“My first taste of coaching was at West Ham; we were left without a manager midway through a season and the girls were saying ‘who’s going to take the warm up?’
“From that point on, on that dog-and-duck playing field in Barking, I fell in love with coaching.
“I remember thinking ‘I like the feeling of developing, helping, coaching, teaching and delivering, it was even better than my dream of becoming a PE teacher – a career I could’ve fulfilled (with the lack of opportunities in women’s football.)
“I absolutely hated my A-Levels, I only picked them as it was a route into university so I could get my teaching degree,
“I thought, I don’t want to do this anymore… I thought that was what I had to do, get a good job to afford a house and get on with life – but it just wasn’t right for me.
“I left college halfway through my A Levels and took a job at the NatWest tower in London. I was doing my coaching badges alongside this full-time job, I was then offered a job at Millwall Football Club, within the community department. I stayed there for 6 years as the Head of Coach Development and the Women’s Technical Director.
“I was so proud to work for Millwall, they have so much history in the women’s game, even if my family did give me a lot of stick as West Ham fans!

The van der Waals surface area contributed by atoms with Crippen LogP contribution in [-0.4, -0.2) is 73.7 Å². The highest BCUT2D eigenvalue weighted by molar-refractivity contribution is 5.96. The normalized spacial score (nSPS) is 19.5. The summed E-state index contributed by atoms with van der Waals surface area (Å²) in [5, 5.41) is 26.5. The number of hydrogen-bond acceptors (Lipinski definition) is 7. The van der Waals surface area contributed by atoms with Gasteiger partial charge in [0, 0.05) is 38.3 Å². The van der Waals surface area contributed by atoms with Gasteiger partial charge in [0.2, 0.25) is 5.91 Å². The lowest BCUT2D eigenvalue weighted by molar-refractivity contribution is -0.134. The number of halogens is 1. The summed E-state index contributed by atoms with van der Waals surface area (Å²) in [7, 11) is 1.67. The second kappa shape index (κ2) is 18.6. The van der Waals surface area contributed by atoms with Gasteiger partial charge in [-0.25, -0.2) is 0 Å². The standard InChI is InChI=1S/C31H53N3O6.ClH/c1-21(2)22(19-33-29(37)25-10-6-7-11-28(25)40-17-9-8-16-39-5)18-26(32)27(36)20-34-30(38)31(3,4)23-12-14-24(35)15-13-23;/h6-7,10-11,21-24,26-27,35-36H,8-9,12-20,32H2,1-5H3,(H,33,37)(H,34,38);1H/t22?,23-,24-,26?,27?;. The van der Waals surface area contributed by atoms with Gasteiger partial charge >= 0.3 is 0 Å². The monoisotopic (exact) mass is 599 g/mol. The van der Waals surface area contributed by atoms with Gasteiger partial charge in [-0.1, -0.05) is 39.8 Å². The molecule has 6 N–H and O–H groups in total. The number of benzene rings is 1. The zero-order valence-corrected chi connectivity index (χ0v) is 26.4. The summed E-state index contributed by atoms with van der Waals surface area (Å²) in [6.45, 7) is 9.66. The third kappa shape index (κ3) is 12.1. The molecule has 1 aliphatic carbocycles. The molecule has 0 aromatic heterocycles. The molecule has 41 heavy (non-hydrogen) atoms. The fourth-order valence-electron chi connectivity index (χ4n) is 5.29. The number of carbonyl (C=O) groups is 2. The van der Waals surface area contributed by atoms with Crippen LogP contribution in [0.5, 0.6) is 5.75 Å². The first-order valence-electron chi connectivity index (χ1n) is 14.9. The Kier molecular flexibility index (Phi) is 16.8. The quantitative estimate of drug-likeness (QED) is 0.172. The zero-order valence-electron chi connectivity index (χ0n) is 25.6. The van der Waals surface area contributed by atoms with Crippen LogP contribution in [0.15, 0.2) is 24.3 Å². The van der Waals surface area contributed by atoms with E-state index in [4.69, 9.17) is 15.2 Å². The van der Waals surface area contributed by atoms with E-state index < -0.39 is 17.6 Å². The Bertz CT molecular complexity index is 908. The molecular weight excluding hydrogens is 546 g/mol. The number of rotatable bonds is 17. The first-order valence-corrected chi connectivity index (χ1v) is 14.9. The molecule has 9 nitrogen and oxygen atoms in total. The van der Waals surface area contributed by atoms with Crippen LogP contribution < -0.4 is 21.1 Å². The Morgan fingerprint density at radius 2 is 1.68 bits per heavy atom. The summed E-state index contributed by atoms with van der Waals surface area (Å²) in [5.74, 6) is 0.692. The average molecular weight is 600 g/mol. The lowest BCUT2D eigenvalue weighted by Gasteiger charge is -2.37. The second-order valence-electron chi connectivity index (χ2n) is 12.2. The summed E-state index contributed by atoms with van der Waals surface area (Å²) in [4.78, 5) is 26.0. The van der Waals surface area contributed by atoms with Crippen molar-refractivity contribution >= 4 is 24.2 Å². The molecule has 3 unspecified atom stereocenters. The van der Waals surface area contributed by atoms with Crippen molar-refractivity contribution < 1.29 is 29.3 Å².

“I grew up and learnt a lot about myself at Millwall, I started to understand the power of football and what it can do for society. I worked in two of the toughest boroughs in London, met some incredible people and feel that we truly contributed to transforming lives through football.”
Reality struck. Glimmers of hope emerged of a career in the women’s game, a dream imaging of football combined with the love of developing, helping, coaching, teaching, and delivering.
“Peoples love and passion for football can change lives, and fast-forward, I’ve worked at the FA for 18 years now.” Cossington smiles.
Three years ago, Kay Cossington’s role at the FA changed, which shows an evolution of the women’s game: “In 2020, this place (St. George’s Park) only had one technical director, who managed men’s, women’s, and para football.
“In 2021, we decided to do a lot of pushing to separate the technical divisions, we needed two technical directors, who had specific expertise and leadership for the men and women’s games.
“The FA is such an amazing organisation in so many ways, but some of its ways have been entrenched in history for hundreds of years, and we needed to change things.
“I’ve got so much respect for the management and senior board here, because they recognised that we could do things differently and appointed me as the Women’s Technical Director.
“For me personally, the title changes in my role seemed like such a massive statement, and I feel so privileged to be leading our game in England, at heart I am still a football fan!
“I still have that buzz, that passion, that drive, and I love seeing the teams on the training pitches.
“There are some magical conversations that happen here, about kids as young as 14-15, the potential they have and future England teams that they may play in.
“I have a responsibility to keep this history alive, you look at the walls here, there is our first ever women’s captain in Sheila Parker all the way through to our players of today.